I’ve moved to the city of Suwon which is located about 1 hour south of Seoul. It’s home to just over 1 million residents although it feels like a lot more and it’s famous for the Hwaseong Fortress (to come in another post!). It’s the last remaining walled city in South Korea and also home to Samsung’s headquarters. Suwon is also a major education hub housing 11 universities!
Suwon has great metro and train connections to Seoul and surrounding areas and there are airport buses that reach Suwon. The most convenient way to get around in Suwon though are buses. Google maps is pretty much useless in Korea. A better app to use would be Naver Maps which will also be able to tell you which buses/what stops and walking routes which are more accurate than google maps. There is clear signage of bus stops with an electronic board at each stop indicating what buses are about to arrive and there are also lists with all the bus routes and stops. My standards were pretty low as some bus stops in Australia just have a measly “bus stop” sign attached to a pole in the middle of the street.
There are many parks around with gym equipment at all the parks that I have seen so far. There are dog parks, oldies going for walks and babies. I have noticed that there were barely any young children around when I was out for my morning walk the other day but assumed that they were all at school or in kindergarten. Let’s save schooling for a different post.
Suwon can be a great day trip or weekend trip from Seoul if you want to venture to a different city. Of course, I would recommend the fortress and streets surrounding it. There are plenty of cafes and rooftop places to take a break from walking the 5km length of the wall.
Assuming that you will be travelling from Seoul, you will likely arrive at Suwon station which is a connection hub where metro lines 1 and 2 meet to change to get to the west of Seoul, train connections to the rest of the country and also a bus interchange. The streets surrounding the station are bustling at night. In particular, Suwon station rodeo street. There are stores on the ground floor and plenty of bars, restaurants and coffee shops on the upper floors of buildings. There are food stalls at night in the middle of this walk way but they seem to be more expensive than if you were eating in an actual restaurant.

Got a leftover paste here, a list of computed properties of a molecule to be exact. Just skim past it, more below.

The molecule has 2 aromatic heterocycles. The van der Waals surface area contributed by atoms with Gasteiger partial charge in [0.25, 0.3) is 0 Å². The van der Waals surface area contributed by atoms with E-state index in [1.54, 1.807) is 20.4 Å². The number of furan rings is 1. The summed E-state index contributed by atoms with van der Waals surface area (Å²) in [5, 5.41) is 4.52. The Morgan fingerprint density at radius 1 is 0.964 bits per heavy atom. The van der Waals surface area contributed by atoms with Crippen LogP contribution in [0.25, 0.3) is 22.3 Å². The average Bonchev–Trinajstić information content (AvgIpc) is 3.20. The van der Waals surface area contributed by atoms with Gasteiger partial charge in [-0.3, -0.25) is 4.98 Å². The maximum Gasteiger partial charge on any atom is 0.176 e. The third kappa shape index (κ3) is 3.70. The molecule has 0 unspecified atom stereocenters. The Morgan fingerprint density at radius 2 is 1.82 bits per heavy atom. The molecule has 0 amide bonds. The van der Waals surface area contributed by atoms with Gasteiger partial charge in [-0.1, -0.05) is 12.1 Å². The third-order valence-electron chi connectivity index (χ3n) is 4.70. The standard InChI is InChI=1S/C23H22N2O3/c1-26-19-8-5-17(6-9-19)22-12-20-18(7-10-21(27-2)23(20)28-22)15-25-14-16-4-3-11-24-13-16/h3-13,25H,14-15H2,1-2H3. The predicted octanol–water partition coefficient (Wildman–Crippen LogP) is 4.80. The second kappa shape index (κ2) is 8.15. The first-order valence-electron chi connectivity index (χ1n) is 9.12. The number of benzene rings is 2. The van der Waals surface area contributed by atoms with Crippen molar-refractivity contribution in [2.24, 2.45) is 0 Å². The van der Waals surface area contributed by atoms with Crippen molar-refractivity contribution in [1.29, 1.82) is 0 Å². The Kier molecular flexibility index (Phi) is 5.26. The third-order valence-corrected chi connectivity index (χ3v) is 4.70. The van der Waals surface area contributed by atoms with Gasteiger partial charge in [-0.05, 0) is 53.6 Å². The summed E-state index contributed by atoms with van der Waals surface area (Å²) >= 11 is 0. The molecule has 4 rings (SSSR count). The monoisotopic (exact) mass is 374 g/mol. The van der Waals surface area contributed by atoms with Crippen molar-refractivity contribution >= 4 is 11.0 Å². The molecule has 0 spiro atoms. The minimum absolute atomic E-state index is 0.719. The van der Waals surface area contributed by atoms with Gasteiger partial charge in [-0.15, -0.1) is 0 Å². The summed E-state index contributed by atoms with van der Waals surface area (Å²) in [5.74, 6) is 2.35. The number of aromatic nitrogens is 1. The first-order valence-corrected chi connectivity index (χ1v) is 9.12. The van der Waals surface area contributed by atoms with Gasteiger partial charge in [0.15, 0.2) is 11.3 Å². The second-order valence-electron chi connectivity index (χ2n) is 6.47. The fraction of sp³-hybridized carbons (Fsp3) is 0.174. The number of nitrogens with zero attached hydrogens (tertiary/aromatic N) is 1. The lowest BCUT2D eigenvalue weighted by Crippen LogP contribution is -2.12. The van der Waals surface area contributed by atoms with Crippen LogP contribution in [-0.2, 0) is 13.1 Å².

Other related posts:
– Grocery shopping in Korea
– Household rubbish in South Korea
9 thoughts on “Welcome to Suwon, South Korea”
Happy to get a glimpse of your new adventure in South Korea! I’ve heard of Suwon, and based on your descriptions and photos, it looks like the perfect place to live, seemingly slower pace and more residential than the heart of Seoul, yet still with plenty of good eateries and accessible transport to go into the capital whenever you want. If you ever check out the food scene, I’d happily read about it. Wishing you continuously the best with your time in the country!
I’m really glad I chose a smaller city than Seoul! It’s already enough stimulation without too many people. I am so bad when it comes to documenting food but I will try. Thank you for your well wishes!
How exciting to be living in a new country! I look forward to reading about your adventures & discoveries.
Thank you Sandy! It’s been an exciting month so far.
Nice post 😄
Pingback: Staying in a Hanok in Bukchon Hanok Village, Seoul – Lingo in Transit
Pingback: Two Months in South Korea – Lingo in Transit
You have found an interesting place to land – good food, nightlife, shopping, and close enough to the big metro area. Enjoy!
I have to say, when I saw “only remaining walled city” in Korea, I was drawn! Not that I live particularly close to the walls but it’s pretty cool to see. I’ve yet to see it at night, that is still on my list. Thank you!